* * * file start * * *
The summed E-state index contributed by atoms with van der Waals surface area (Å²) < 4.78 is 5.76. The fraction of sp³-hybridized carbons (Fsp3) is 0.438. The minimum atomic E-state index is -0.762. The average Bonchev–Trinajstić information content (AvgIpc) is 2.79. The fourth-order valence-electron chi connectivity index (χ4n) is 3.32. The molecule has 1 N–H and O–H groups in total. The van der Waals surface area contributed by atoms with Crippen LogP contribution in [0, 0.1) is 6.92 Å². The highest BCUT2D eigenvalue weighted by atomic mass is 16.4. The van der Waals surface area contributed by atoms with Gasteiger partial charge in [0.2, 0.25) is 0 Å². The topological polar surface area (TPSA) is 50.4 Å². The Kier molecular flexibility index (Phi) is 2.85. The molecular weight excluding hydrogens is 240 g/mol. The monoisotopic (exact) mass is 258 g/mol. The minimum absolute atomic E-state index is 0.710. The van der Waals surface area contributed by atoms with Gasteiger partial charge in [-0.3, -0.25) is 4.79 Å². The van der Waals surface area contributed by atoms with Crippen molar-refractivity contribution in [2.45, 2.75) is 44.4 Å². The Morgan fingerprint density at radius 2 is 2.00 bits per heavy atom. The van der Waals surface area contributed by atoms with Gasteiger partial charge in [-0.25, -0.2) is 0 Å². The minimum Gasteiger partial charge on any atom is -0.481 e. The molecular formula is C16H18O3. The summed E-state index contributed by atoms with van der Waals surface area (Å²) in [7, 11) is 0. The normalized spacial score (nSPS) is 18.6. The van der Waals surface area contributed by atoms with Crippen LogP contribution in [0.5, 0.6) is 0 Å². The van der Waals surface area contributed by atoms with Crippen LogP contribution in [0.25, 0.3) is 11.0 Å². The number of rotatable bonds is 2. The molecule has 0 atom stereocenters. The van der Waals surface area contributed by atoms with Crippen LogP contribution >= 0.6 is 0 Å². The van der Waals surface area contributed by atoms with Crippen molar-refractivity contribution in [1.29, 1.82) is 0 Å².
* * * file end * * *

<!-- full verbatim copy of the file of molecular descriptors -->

The summed E-state index contributed by atoms with van der Waals surface area (Å²) < 4.78 is 5.76. The fraction of sp³-hybridized carbons (Fsp3) is 0.438. The minimum atomic E-state index is -0.762. The average Bonchev–Trinajstić information content (AvgIpc) is 2.79. The fourth-order valence-electron chi connectivity index (χ4n) is 3.32. The molecule has 1 N–H and O–H groups in total. The van der Waals surface area contributed by atoms with Crippen LogP contribution in [0, 0.1) is 6.92 Å². The highest BCUT2D eigenvalue weighted by atomic mass is 16.4. The van der Waals surface area contributed by atoms with Gasteiger partial charge in [0.2, 0.25) is 0 Å². The topological polar surface area (TPSA) is 50.4 Å². The Kier molecular flexibility index (Phi) is 2.85. The molecular weight excluding hydrogens is 240 g/mol. The monoisotopic (exact) mass is 258 g/mol. The minimum absolute atomic E-state index is 0.710. The van der Waals surface area contributed by atoms with Gasteiger partial charge in [-0.3, -0.25) is 4.79 Å². The van der Waals surface area contributed by atoms with Crippen molar-refractivity contribution in [2.45, 2.75) is 44.4 Å². The Morgan fingerprint density at radius 2 is 2.00 bits per heavy atom. The van der Waals surface area contributed by atoms with Gasteiger partial charge in [-0.25, -0.2) is 0 Å². The minimum Gasteiger partial charge on any atom is -0.481 e. The molecular formula is C16H18O3. The summed E-state index contributed by atoms with van der Waals surface area (Å²) in [7, 11) is 0. The normalized spacial score (nSPS) is 18.6. The van der Waals surface area contributed by atoms with Crippen LogP contribution in [0.5, 0.6) is 0 Å². The van der Waals surface area contributed by atoms with Crippen LogP contribution in [0.25, 0.3) is 11.0 Å². The number of rotatable bonds is 2. The molecule has 0 atom stereocenters. The van der Waals surface area contributed by atoms with Crippen LogP contribution >= 0.6 is 0 Å². The van der Waals surface area contributed by atoms with Crippen molar-refractivity contribution in [1.29, 1.82) is 0 Å².